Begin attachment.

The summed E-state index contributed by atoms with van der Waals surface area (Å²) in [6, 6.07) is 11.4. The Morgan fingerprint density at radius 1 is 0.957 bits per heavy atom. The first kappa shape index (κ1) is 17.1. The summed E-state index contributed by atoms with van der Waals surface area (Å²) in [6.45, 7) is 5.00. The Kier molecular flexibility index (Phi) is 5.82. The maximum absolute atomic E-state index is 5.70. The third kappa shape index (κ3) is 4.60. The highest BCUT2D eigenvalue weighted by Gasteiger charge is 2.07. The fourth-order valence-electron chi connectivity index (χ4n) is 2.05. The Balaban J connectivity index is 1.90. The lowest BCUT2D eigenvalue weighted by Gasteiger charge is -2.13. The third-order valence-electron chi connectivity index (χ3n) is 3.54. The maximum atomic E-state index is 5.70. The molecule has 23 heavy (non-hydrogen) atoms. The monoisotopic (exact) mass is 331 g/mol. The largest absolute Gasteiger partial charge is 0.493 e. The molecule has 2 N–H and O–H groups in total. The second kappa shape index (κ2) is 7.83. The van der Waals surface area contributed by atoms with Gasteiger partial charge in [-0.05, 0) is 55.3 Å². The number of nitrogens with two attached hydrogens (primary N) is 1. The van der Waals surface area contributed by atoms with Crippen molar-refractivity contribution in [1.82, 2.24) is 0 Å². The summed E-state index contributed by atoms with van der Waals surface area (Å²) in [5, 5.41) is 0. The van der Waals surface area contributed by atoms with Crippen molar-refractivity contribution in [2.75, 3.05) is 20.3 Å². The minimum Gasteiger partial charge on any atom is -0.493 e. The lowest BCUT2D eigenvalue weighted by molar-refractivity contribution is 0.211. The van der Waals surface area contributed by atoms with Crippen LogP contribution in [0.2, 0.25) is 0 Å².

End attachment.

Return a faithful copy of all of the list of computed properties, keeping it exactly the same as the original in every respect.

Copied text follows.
The summed E-state index contributed by atoms with van der Waals surface area (Å²) in [6, 6.07) is 11.4. The Morgan fingerprint density at radius 1 is 0.957 bits per heavy atom. The first kappa shape index (κ1) is 17.1. The summed E-state index contributed by atoms with van der Waals surface area (Å²) in [6.45, 7) is 5.00. The Kier molecular flexibility index (Phi) is 5.82. The maximum absolute atomic E-state index is 5.70. The third kappa shape index (κ3) is 4.60. The highest BCUT2D eigenvalue weighted by Gasteiger charge is 2.07. The fourth-order valence-electron chi connectivity index (χ4n) is 2.05. The Balaban J connectivity index is 1.90. The lowest BCUT2D eigenvalue weighted by Gasteiger charge is -2.13. The third-order valence-electron chi connectivity index (χ3n) is 3.54. The maximum atomic E-state index is 5.70. The molecule has 23 heavy (non-hydrogen) atoms. The monoisotopic (exact) mass is 331 g/mol. The largest absolute Gasteiger partial charge is 0.493 e. The molecule has 2 N–H and O–H groups in total. The second kappa shape index (κ2) is 7.83. The van der Waals surface area contributed by atoms with Gasteiger partial charge in [-0.05, 0) is 55.3 Å². The number of nitrogens with two attached hydrogens (primary N) is 1. The van der Waals surface area contributed by atoms with Crippen molar-refractivity contribution in [1.82, 2.24) is 0 Å². The summed E-state index contributed by atoms with van der Waals surface area (Å²) in [5, 5.41) is 0. The van der Waals surface area contributed by atoms with Crippen molar-refractivity contribution in [2.75, 3.05) is 20.3 Å². The minimum Gasteiger partial charge on any atom is -0.493 e. The lowest BCUT2D eigenvalue weighted by molar-refractivity contribution is 0.211. The van der Waals surface area contributed by atoms with Crippen LogP contribution in [0.2, 0.25) is 0 Å².